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FMEA is an acronym for Failure Modes and Effects Analysis, a tool used to predict risks. Using the FMEA method, an RPN (Risk Priority Number) is calculated by multiplying the three categories of Severity, Occurrence and Detection. Each one assigned a value between 1 and 10, where 10 is high.
While this is a simple method and can allow teams to prioritize in order of highest RPN number, it doesn't necessarily mean that it's an effective method that takes today's high standards into account. FMEA, like any process is prone to failure if its weaknesses are not recognized and supplemented with other activities, such as strategic error-proofing (SET), as is the case in the automotive industry.
The greatest limitations of FMEA are:
- A Bias Toward Severity Ratings. To take an extreme example; Manufacturer Smith makes industrial power supplies and, as part of the FMEA process, a potential failure mode "reversed voltage regulator VR1" is identified. The severity is rated 10, the highest rating possible because the component overheats and could explode, causing harm to the customer. The occurrence is low - rated 1 - as it very rarely happens. The detection is also rated a low 1 since it is easily detected by the operator who has to manually add a heatsink to the device. No improvement is possible on this item as the severity rating will always remain 10. This is a common problem with FMEA since Detection and Occurrence can always be reduced but it is only in rare cases that Severity ratings can be reduced. In this example , the failure mode will always have a 10 Severity rating.
- Problem of Scope. Once the severe issues are remedied, to improve further, where is the cutoff point for sub-processes and components? Obviously it is not feasible for most companies to perform a "what if?" analysis on a circuit board with thousands of discrete components – if this resistor is missing, then that will happen, and so on. Faults such as those are left to debug technicians, and a failure database is collected outlining issues. Severe problems should be added to the FMEA control sheet but trivial issues have no place on it. If every issues ends up on an FMEA sheet then FMEA meetings become very long, tying up hours during which actual processes could be improved.
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- An Ever-Increasing List of Possible Failure Modes. The list of failure modes will grow exponentially and is only limited by the ingenuity and experience of your team members. This means of course that FMEA is simply a list of possible failures, "what can go wrong?" and not a process that forces the correct processes to be implemented.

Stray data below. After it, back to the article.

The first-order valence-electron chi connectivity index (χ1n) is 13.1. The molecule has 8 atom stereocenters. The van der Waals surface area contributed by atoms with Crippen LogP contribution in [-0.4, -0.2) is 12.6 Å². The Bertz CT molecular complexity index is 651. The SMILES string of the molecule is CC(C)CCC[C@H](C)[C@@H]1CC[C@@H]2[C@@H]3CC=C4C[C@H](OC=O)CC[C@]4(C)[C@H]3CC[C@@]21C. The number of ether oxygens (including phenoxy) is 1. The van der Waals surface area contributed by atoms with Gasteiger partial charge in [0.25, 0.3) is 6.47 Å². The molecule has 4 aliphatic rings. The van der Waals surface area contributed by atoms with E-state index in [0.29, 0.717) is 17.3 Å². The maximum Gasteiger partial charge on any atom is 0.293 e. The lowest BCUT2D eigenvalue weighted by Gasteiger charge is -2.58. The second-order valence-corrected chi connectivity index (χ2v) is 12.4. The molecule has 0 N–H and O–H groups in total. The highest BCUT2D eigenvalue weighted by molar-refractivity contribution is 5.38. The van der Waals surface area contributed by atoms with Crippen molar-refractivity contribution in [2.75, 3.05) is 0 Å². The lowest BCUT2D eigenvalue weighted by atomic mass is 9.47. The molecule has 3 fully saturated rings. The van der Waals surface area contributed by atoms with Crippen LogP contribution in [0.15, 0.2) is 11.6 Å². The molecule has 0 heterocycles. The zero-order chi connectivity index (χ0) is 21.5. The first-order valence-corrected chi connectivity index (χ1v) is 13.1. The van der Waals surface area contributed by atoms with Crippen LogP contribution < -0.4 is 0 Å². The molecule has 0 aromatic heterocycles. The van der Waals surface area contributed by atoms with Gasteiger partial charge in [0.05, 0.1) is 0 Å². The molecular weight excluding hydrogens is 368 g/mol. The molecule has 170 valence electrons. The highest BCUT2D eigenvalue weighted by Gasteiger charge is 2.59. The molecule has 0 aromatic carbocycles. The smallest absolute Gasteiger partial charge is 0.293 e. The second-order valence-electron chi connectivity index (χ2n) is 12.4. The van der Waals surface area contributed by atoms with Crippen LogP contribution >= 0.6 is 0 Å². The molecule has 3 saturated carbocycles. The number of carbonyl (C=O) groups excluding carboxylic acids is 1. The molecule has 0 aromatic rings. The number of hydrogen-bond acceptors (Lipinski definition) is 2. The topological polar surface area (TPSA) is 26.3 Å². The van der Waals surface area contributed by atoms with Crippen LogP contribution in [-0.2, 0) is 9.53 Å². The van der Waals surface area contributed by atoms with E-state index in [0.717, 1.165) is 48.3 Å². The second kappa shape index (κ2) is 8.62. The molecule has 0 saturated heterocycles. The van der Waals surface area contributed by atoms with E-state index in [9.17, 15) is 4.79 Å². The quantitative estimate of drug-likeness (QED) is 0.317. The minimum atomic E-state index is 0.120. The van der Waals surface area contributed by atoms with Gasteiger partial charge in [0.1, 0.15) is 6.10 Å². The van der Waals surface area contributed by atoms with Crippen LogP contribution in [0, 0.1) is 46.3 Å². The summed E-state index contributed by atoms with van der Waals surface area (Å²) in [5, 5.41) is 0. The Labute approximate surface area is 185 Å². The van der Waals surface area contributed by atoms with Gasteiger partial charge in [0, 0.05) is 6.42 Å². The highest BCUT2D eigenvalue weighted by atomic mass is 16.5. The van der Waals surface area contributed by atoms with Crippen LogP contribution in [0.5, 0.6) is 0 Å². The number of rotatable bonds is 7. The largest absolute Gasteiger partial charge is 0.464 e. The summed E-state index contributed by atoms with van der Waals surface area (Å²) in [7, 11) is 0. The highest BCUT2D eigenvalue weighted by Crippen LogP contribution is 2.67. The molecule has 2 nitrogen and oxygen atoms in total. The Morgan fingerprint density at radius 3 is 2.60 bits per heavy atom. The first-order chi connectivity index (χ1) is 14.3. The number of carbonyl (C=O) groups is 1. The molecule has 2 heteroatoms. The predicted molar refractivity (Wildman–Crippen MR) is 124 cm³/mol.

- FMEA Is Only As Good As the Members of the FMEA Team. Issues that are unexperienced by team members will not be presented as possible failure modes. When these occur, reactive investigation of the problem may even require the hire of external consultants.
- If FMEA Is Not Started at the Design Stage, Its Effectiveness Is Weakened. This is self explanatory.
- Experienced Operators Should Be Part of the FMEA Team as their input can provide valuable insight to process errors.
- Detailed Analysis Is Necessary For FMEA. An overview of a process is not enough.
- If Detection Controls Are Not Tested Adequately (by skipping stages in the process for example) then your detection system may not be adequate. FMEA will not identify this problem.
- FMEA Is an Assessment Tool, it doesn't eliminate problems, and it should be used with error-proofing tools to have the desired effect.
The most important thing to remember, in order to reduce the limitations of FMEA, is to always update the FMEA sheet and related control plans. Failure to do so can have serious consequences, when a severe problem is not documented or ends up causing harm to a customer. FMEA is an important part of any production process, but needs to be supplemented with other project management methodologies to be completely effective.